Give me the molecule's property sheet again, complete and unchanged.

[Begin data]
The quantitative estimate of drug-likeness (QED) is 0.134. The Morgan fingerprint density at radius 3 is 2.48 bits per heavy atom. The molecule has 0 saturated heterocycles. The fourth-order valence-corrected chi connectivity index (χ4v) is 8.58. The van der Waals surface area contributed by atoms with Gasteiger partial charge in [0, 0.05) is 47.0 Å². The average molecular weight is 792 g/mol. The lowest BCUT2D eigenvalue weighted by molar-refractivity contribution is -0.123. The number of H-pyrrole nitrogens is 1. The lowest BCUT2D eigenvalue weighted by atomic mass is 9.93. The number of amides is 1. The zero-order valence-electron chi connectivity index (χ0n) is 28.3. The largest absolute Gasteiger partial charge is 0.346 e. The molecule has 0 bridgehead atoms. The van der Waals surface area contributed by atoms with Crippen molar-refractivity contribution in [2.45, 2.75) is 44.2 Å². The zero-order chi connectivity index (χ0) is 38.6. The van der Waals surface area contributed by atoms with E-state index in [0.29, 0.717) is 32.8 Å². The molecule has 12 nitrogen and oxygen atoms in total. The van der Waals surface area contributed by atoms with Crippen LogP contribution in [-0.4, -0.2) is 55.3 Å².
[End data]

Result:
The quantitative estimate of drug-likeness (QED) is 0.134. The Morgan fingerprint density at radius 3 is 2.48 bits per heavy atom. The molecule has 0 saturated heterocycles. The fourth-order valence-corrected chi connectivity index (χ4v) is 8.58. The van der Waals surface area contributed by atoms with Gasteiger partial charge in [0, 0.05) is 47.0 Å². The average molecular weight is 792 g/mol. The lowest BCUT2D eigenvalue weighted by molar-refractivity contribution is -0.123. The number of H-pyrrole nitrogens is 1. The lowest BCUT2D eigenvalue weighted by atomic mass is 9.93. The number of amides is 1. The zero-order valence-electron chi connectivity index (χ0n) is 28.3. The largest absolute Gasteiger partial charge is 0.346 e. The molecule has 0 bridgehead atoms. The van der Waals surface area contributed by atoms with Crippen molar-refractivity contribution in [2.45, 2.75) is 44.2 Å². The zero-order chi connectivity index (χ0) is 38.6. The van der Waals surface area contributed by atoms with E-state index in [0.29, 0.717) is 32.8 Å². The molecule has 12 nitrogen and oxygen atoms in total. The van der Waals surface area contributed by atoms with Crippen LogP contribution in [-0.4, -0.2) is 55.3 Å².